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Retailers React - Staff Levels
Retailers React – Staff Levels
As wage cost pressures increase, thanks to the living wage, 20,000 jobs have been lost in the convenience sector. How are retailers coping with this shift?
In a recent TRDP survey, we asked customers if they felt that they had enough staff employed, with just over half stating that they do not.
We decided to follow this survey up to find out why the other half do not feel this way and what obstacles they face.
We discovered that budgetary restrictions are a major reason for under-staffing, with 92% of respondents reporting a lack of money as their reason for their reluctance to hire new staff. A short-term solution that retailers have found for this issue is to work extra hours themselves, with 20% of retailers reporting over 70-hour work weeks.
We asked several customers for their opinions regarding these ongoing challenges, gaining an insight into how wages have impacted current business, staff levels and what methods are being used to retain existing employees.
Samantha Coldbeck is an award-winning retailer, owner of a successful establishment situated in Hull.
Samantha knows that with wage increases, she is under greater pressure to maintain her staff levels and make their opinions count, ensuring that everyone contributes to the success of the business.
We currently have 15 members of staff working for us, the majority of which are working part-time. We are doing more hours in the shop ourselves to cover the workload and customers do like to see management in the store. We find that working with the staff, setting staff expectations and embracing suggestions gives everyone the chance to contribute to the everyday success of the business. With the 4% living wage increase per year, our business growth has come to a halt. We just keep going month on month and deal with the impacts as we go along.”
Samantha Coldbeck – Wharfedale Premier
With higher wages being paid to your staff, it’s reasonable to expect more from them. A great way that retailers have found to boost their productivity and teamwork is with training and mentoring.
Sandra Johnson at Collyweston Community Shop runs her business in a different way to others, hiring volunteers instead of paid staff. Sandra does not have the budget to pay for staff but believes that bringing people together and encouraging community cohesion is the key to running a successful business. While Sandra is not directly affected by wage increases, she puts substantial time and effort into mentoring and developing her people.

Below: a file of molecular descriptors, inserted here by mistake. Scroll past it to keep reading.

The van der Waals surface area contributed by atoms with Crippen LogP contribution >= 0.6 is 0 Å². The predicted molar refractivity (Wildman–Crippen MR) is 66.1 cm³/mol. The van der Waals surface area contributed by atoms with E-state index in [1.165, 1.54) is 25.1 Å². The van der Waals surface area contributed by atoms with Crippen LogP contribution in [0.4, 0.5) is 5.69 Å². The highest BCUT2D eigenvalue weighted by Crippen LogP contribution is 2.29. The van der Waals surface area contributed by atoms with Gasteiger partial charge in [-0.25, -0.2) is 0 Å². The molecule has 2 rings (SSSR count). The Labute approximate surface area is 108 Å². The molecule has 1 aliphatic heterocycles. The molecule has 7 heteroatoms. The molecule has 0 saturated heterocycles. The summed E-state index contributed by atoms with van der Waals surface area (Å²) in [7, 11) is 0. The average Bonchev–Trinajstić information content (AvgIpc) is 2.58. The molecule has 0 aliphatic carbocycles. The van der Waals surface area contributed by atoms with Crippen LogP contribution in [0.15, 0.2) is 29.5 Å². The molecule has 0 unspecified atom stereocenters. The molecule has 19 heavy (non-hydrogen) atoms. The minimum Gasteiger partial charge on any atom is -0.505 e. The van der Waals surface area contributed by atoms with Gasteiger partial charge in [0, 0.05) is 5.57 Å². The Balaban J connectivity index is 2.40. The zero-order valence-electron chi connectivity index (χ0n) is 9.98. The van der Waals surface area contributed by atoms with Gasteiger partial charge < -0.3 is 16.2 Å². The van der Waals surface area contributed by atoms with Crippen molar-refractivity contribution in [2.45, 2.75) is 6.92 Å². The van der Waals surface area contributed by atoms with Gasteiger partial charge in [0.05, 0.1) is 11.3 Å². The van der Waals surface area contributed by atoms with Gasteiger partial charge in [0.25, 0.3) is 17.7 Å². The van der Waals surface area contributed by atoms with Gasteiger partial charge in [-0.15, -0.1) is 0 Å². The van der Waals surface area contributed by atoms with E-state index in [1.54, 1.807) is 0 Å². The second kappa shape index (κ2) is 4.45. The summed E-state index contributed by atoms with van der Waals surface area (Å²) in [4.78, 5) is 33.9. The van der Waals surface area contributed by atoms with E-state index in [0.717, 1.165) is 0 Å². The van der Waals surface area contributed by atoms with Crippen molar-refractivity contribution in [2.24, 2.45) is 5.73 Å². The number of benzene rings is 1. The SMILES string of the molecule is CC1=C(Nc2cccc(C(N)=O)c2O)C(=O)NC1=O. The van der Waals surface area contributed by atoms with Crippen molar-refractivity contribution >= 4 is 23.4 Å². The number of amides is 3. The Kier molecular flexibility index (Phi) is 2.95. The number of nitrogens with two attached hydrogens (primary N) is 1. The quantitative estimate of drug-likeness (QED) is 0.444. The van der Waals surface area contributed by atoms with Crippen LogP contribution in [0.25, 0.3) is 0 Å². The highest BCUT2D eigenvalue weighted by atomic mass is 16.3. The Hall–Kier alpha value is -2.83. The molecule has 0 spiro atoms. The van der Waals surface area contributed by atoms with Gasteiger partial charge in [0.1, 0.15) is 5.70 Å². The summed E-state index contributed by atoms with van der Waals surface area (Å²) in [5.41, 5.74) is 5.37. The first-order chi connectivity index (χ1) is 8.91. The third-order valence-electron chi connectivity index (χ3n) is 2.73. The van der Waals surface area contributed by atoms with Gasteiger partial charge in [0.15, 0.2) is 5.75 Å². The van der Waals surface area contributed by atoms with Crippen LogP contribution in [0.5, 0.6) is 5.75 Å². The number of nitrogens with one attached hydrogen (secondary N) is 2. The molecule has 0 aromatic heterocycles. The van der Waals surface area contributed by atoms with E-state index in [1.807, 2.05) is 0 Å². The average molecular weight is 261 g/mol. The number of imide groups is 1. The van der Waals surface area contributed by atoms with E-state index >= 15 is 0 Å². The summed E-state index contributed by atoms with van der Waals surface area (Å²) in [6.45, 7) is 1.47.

As a small community shop, we don’t have the budget to pay the staff required to keep the business open. What we do provide however, is extensive training on tasks such as using the EPoS system that not only gives our staff the means to do their jobs, but makes them more confident in using technology. In fact, for some of our staff, their shifts are the only opportunity they have to socialise with other people in the village and they really value this.”
Sandra Johnson – Collyweston Community Shop
One common worry for retailers is that they may have to reduce their staff levels to improve their profit.
Bay Bashir is a leading retailer with an optimistic view of increasing wages and has maintained his existing staff levels throughout. He believes that a higher wage bill can mean greater productivity and therefore, higher profits.
The great thing about paying your staff more is that you can expect more out of them. I don’t want my staff to just stand behind the till; I want them to be a positive presence while they’re at work and the living wage helps ensure that this happens.”
Bay Bashir – Belle Vue Convenience
Despite the potential benefits of higher wages, many retailers are still apprehensive about changes on the horizon that may impact their ability to employ staff.
Simon Dixon is a successful business owner, and while he has his concerns about increasing wages costs, he continues to maintain his staff levels and puts the welfare of his staff as a priority.
We currently employ 14 members of staff who are well equipped and are good at motivating themselves alongside their supervisors and managers. We value our staff and organise outings to encourage a tight-knit environment which enhances loyalty and commitment to our business. All of our staff are from the local area, and many are related to one another. We are not looking forward to the rise of the minimum wage increase to £10, but for now, we will just have to take each day as it comes and hope profit isn’t affected in the long run.”
Simon Dixon – Premier Express Convenience Store
Despite job losses in the convenience sector and increasing wage pressures, many retailers are finding reasons to be positive. Recognising potential and investing in your people enhances knowledge and performance, making them more valuable members of staff.
A short-term investment in your people can result in long-term benefits for your business. Form an element of trust within your staff circle and feel reassured that you have a capable and stable team that you can depend on to help drive profits as costs go up.
Developing Your People – What to expect
We have been looking into the importance of staff development in stores. In a recent TRDP survey, over 40% of retailers reported that they do not offer any form of staff development. Is this a mistake?
Read More →
Contribute to our latest research!
Every month, we carry out research into the experiences of convenience retailers.This month, we’re exploring staff development and the different methods undertaken by leading retailers.
Retailers React: Are living wage costs a threat?
February 28th 2017 | Retailers React!
In a recent TRDP survey, over 80% of respondents believe that cost increases from the Living Wage pose a threat to their convenience retail business. We spoke to retailers to find out more about this issue.